Lott v. Eastern Shore Christian Center

Decision Date14 January 2005
Citation908 So.2d 922
PartiesWilliam B. LOTT, Jr. v. EASTERN SHORE CHRISTIAN CENTER and Anthony Legear.
CourtAlabama Supreme Court

Gregory C. Buffalow of Miller Hamilton Snider & Odom, LLC, Mobile, for appellant.

Mark D. Ryan, Bay Minette, for appellees.

WOODALL, Justice.

William B. Lott, Jr., appeals from the denial of three motions, namely, a motion for a temporary restraining order ("TRO"), and two motions for rule nisi. We affirm.

The motion for a TRO was one of two documents Lott filed on July 19, 2004, seeking relief against the Eastern Shore Christian Center, an Assembly of God church located in Daphne ("the Church"), of which he was a member, and its senior pastor, Anthony Legear. The other document was a "Verified Petition to Obtain Discovery and Complaint for Other Relief" ("the discovery petition"). The discovery petition sought an order requiring the Church to make certain of its financial records available to Lott for inspection and copying. It also sought an order "[a]uthorizing counsel for [Lott] to conduct a deposition of Pastor Legear, following review of the [records]."

The motion for a TRO sought an order restraining the Church from taking disciplinary action against Lott, in particular, from taking disciplinary action in the form of "expulsion from Church membership." More specifically, the motion stated:

"It is further demonstrated by verification of [Lott] that [the Church], in response to prior requests by [Lott] and other members sharing his concerns, for access to records as aforesaid that [the Church has attempted] to condition review of records on dismissal of this action, on limitation on rights of access and copying, and ultimately, when agreement could not be reached for access and copying of records, [the Church has] threatened the undersigned counsel to `address discipline of your clients which includes expulsion from the church membership'. . . ."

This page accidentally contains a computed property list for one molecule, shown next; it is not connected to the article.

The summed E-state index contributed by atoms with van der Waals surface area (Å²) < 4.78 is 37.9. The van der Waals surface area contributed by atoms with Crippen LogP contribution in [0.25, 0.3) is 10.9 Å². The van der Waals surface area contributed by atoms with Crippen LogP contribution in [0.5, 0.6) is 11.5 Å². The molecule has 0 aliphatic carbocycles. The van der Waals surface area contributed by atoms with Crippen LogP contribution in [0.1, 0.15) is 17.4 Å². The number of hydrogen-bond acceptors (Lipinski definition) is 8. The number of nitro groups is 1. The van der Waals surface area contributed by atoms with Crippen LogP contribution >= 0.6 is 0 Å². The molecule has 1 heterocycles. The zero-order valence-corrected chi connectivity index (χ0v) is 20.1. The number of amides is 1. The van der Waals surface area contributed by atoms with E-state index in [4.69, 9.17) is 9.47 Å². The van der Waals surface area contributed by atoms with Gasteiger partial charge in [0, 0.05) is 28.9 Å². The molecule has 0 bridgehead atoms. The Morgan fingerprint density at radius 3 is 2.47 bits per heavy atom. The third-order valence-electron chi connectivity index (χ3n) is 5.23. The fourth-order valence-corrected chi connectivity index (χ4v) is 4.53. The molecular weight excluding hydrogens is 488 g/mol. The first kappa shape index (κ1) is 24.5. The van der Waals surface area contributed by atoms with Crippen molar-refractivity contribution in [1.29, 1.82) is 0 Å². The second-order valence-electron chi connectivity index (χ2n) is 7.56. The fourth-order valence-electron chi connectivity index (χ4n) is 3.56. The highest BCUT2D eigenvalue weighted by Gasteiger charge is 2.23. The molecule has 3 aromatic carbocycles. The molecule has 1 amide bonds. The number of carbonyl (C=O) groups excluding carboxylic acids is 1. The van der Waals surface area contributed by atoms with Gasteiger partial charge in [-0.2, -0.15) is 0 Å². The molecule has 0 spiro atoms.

(Some emphasis added; some emphasis omitted.)

The following day, the trial court conducted a hearing on the discovery petition and the motion for a TRO. At the conclusion of the hearing, the trial judge orally granted the discovery petition, stating, in pertinent part:

"I will enter an order allowing [Lott] to inspect and copy the financial records of the Church, which, I would assume, would be bank statements, credit card statements . . . and if they have maintained a ledger with journal entries, . . . that sort of stuff. . . . That would allow [Lott] to obtain the information that he wants to obtain. . . ."

However, the court denied the TRO motion, stating, in part:

"But I can tell you that this judge isn't going to get involved in the government of a church, because I don't think I have any jurisdiction over who is a member, or not a member, or what is contained in the constitution or the bylaws or anything of that nature. So the court is going to deny the application for the TRO respecting the restraining order from the church taking any action against the members to . . . discipline [them]."

(Emphasis added.)

Meanwhile, that same day, at a meeting of Legear and the other members of the Church's "official board,"1 the board unanimously voted to "rescind and withdraw" the names of Lott and his wife "from the current membership roster." Lott was informed of the board's action by a letter dated July 20, 2004, which stated: